Ellsworth’s Matzek leads fabled Augsburg College wrestling programMINNEAPOLIS — It wasn’t the greatest of debuts at the box office. The Christmas movie classic It’s A Wonderful Life didn’t make too much money in the theaters when it came out in 1946.
By: Sean Scallon, Pierce County Herald
MINNEAPOLIS — It wasn’t the greatest of debuts at the box office.
The Christmas movie classic It’s A Wonderful Life didn’t make too much money in the theaters when it came out in 1946.
And Mark Matzek’s first collegiate wrestling dual meet as head coach of the Augsburg College wrestling program, was a dud too.
The Auggies, the traditional power of NCAA Division II wrestling, lost to St. John’s University 18-13, a school it had not lost to on the wrestling mat in over 20 years.
So many winning streaks were broken at Matzek’s feet that Wednesday evening at Si Melby Hall on the Augsburg campus.
But over time It’s a Wonderful Life became a Christmas season classic and over time – a short period of time - the two-time NCAA champion for the Auggies and two-time state champion for Ellsworth High School hopes to have the “interim” tag taken off his title of head wrestling coach.
“Last time I checked they don’t give out national championships in December,” Matzek said.
It’s a good thing the NCAA doesn’t award national titles right now because the Auggies are still trying to set their line-up in place and bring-up to speed a lot of younger wrestlers, including a huge freshman class.
Matzek was pleased to see the Auggies improve their performance last weekend at the Dragon Open hosted by Minnesota State-Moorhead. Augsburg, still ranked No. 2 in the nation despite the loss to No. 7 ranked Johnnies, had three champions and 12 place winners at the meet.
“We were knocked on our butts after the St. John’s dual but we got up and got better,” Matzek said. “We had good practices since then and it was reflected in the way we preformed Saturday.”
All coaches have to deal with adversity of some kind during their tenures and Matzek’s came awfully fast.
“It was disappointing,” Matzek said. “We all were disappointed by the outcome. But by midnight Thursday we let it go. We had two ways we go from there, either dwell on the loss or get better. Our motto here is ‘one percent better’ each day and we’ve followed it.” This was easy to do because the head coach didn’t want to dwell on the loss either.
“The best advice I’ve gotten so far is you can’t take setbacks personally,” Matzek said. “Now as a wrestler that’s not true because you take each loss personally. But as a coach and leader you have to have a wider perspective. Now that doesn’t mean you accept losing but, you don’t let consume you. One of the things I take comfort in so far is that I’ve been able to keep my work at work and not take it home with my family. I don’t talk about wrestling when I’m at home. I’ve tried to keep a balanced life.”
Mark Matzek jokes to Willy Holst about Ara Engeset. Holst jokes to Matzek about Justin Murphy, wrestlers from opposing Pierce County high schools who gave them infamous losses.
Once upon a time, both wrestlers were in high school at the same time, Matzek at Ellsworth and Holst at Prescott.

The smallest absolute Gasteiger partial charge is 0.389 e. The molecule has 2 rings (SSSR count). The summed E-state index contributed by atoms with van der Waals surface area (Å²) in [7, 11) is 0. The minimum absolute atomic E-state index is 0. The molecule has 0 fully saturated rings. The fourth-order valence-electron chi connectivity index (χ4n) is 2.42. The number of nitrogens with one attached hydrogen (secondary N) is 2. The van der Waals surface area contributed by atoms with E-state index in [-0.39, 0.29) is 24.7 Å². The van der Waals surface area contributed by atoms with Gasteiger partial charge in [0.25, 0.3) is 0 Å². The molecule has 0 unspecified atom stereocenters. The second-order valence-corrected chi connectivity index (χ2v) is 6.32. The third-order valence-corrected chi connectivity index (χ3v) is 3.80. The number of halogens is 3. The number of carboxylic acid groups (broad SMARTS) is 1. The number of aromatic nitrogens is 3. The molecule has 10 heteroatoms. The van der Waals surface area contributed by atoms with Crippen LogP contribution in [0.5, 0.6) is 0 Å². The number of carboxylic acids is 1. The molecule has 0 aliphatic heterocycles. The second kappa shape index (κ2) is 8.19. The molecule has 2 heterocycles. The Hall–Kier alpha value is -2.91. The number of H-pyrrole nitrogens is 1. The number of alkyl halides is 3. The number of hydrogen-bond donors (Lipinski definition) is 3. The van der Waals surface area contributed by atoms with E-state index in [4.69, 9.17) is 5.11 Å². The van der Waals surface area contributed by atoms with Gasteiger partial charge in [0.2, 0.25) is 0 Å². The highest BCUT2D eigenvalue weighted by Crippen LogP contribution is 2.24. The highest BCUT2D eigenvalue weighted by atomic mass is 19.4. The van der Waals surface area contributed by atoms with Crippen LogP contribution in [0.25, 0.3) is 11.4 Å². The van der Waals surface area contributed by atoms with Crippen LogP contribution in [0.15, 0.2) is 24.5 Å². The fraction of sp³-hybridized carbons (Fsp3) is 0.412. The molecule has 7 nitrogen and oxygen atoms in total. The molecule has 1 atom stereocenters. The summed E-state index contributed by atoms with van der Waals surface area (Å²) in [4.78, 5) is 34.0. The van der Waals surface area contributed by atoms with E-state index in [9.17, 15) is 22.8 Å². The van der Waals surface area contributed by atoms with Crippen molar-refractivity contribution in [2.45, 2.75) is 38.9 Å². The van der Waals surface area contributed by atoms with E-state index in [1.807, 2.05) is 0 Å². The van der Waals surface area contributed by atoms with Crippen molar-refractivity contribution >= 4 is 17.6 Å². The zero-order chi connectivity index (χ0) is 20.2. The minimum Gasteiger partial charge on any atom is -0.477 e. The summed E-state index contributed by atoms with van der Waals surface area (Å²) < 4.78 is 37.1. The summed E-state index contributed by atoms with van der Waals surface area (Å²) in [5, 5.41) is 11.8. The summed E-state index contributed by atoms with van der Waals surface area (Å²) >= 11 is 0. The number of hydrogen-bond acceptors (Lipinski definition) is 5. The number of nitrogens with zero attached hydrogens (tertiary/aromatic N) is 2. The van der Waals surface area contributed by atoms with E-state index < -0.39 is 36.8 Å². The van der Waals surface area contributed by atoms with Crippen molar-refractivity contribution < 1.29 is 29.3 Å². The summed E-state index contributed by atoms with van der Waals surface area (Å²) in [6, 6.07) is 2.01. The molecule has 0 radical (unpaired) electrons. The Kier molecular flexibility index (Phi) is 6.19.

Now Matzek’s a coach and Holst is one his wrestlers.
Holst has one semester of eligibility left and is taking it next year in hopes of winning the national title both for himself and the team.
“He respects me as the coach and we’re both working together for the same goal, getting that top spot on the podium.”
Holst’s return to the line-upon the National Duals in Cedar Falls, Iowa on Jan. 10-11 has Matzek confident the Auggies will be ready to compete for the national title again. Last year the Auggies finished a disappointing, by their standards, third in the national meet.
“Willy is going to solidify our line-up with his experience and talent,” Matzek said. “You add him with defending champ Seth Flodeen and Travis Lang, both of whom are having great seasons so far, and we’re going to be a contender. We have the talent to do so.”
Matzek, at 26, is one of the youngest coaches in collegiate sports at any level. In some cases not much older than the athletes he’s coaching. But Matzek has made sure to gain his athlete’s respect.
“It’s a good thing that I’ve been a coach for all the wrestlers on the team (Matzek was an assistant for the past three seasons.),’ Matzek said. “I also help to recruit much of the freshman class we have. But I’ve worked hard and have been organized the way good coaches do to truly earn their respect.”
Matzek has also, helped a large staff of assistant coaches and trainers, including some of the best minds in wrestling like former Augsburg head coach and current AD Jeff Swenson, Olympic champion John Peterson, and former Minnesota/USA Cadet coach Jim Moulsoff.
“It’s a great staff with great wrestling minds and experience,” Matzek said. “They know how to train great wrestlers. I think where my assistant Jared Evans, who’s a couple years younger than me, and I come in is having insight on the minds of younger athletes. We know their breaking points and personalities and we’re there for them as they go through college.”
Matzek hopes to get the interim tag removed from his title with success this season but whatever happens he’s enjoying satisfaction of seeing others succeed.
“Dan Gable once said he got more satisfaction seeing others succeed than himself and that’s the way I feel right now, especially as a head coach.”
Augsburg takes on Southwest, Minn. State in a dual meet Tuesday at 7 p.m. at Si Melby Hall.